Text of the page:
Rita Karlsen, HRS
When you’re subjected to an abusive campaign in the media, a strategy that Dagbladet and Klassekampen especially seem to have specialized in, there’s one thing you can be sure of: the more dirt you try to defend yourself against, the more they’ll fling at you. And you come to recognize three main things. 1) who has integrity and who your friends are; 2) you can’t clear your name in print; 3) the media never give up, no matter how bad a case they have.
As a young and happy student of political science, I learned about the rights and liberties granted the individual in Norway. That happiness has since been discolored by a couple of nasty bruises of the sort that can’t be healed but which one learns to live with. For the constitutional nation of Norway cannot protect the individual’s legal protections and justice. Or if it can, you have to be named Jens Stoltenberg, Jonas Gahr Støre, Olav Thon, Celine Middelfart, Øystein Stray Spetalen or something like that. In other words, either you belong to the highest power elite or you have deep pockets that make it possible for you to stand up to your attackers. The rest of us will just find ourselves knee-deep in the mud the media pours on us.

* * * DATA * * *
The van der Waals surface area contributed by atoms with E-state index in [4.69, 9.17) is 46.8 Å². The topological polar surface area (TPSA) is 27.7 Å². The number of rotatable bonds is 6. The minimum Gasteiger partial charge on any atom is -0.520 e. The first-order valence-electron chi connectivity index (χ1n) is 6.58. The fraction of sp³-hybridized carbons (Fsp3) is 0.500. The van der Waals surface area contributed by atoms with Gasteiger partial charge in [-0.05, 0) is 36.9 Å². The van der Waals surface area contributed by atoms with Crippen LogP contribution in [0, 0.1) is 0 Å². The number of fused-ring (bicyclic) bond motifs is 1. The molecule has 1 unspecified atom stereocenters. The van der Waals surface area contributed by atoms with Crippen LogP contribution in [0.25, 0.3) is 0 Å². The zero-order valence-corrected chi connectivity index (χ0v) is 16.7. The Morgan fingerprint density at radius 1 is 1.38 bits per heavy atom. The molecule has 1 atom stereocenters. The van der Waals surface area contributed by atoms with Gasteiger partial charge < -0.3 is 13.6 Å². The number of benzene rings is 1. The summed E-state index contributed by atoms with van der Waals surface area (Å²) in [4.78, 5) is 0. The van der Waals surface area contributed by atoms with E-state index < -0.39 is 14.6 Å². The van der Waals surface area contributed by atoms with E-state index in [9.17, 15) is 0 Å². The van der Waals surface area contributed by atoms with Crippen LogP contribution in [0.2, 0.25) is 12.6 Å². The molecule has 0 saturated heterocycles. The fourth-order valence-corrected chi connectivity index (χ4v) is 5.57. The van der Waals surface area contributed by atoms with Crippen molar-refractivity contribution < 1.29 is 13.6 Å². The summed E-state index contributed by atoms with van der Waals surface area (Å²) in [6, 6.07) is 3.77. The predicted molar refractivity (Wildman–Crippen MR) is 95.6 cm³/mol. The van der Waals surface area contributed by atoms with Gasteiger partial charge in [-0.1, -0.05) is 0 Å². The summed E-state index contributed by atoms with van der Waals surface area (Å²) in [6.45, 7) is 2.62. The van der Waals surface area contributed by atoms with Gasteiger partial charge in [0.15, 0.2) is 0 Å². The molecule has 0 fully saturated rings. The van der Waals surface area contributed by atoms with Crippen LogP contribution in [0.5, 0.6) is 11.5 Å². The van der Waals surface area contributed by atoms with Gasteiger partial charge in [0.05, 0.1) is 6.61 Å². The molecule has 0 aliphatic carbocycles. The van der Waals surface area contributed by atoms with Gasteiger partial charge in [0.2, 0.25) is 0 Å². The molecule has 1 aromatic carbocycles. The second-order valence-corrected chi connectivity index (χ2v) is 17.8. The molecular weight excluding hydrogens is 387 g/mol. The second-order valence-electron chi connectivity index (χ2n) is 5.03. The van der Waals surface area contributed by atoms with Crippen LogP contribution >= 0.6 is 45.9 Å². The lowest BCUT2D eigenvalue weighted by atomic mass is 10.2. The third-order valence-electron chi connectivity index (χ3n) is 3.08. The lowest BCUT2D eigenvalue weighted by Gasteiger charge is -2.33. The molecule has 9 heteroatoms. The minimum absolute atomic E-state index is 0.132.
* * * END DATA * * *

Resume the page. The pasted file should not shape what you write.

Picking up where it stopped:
Did I hear the PFU (Pressens Faglige Utvalg) [the official press body which handles complaints about unethical practices in the media]? These media people whose job is to ensure that media act in accordance with their own ethical rules? Yes, after PFU (in connection with our complaints last summer about Dagbladet’s campaign against HRS) explained that their role is not to establish the truth (”we’re not a judicial authority, you know”), I realized that to complain to PFU is like playing the lottery. It just takes up a lot more of your time and money, and any victory you may achieve is meaningless.
What do you do, then, if the media have decided to throw mud at you?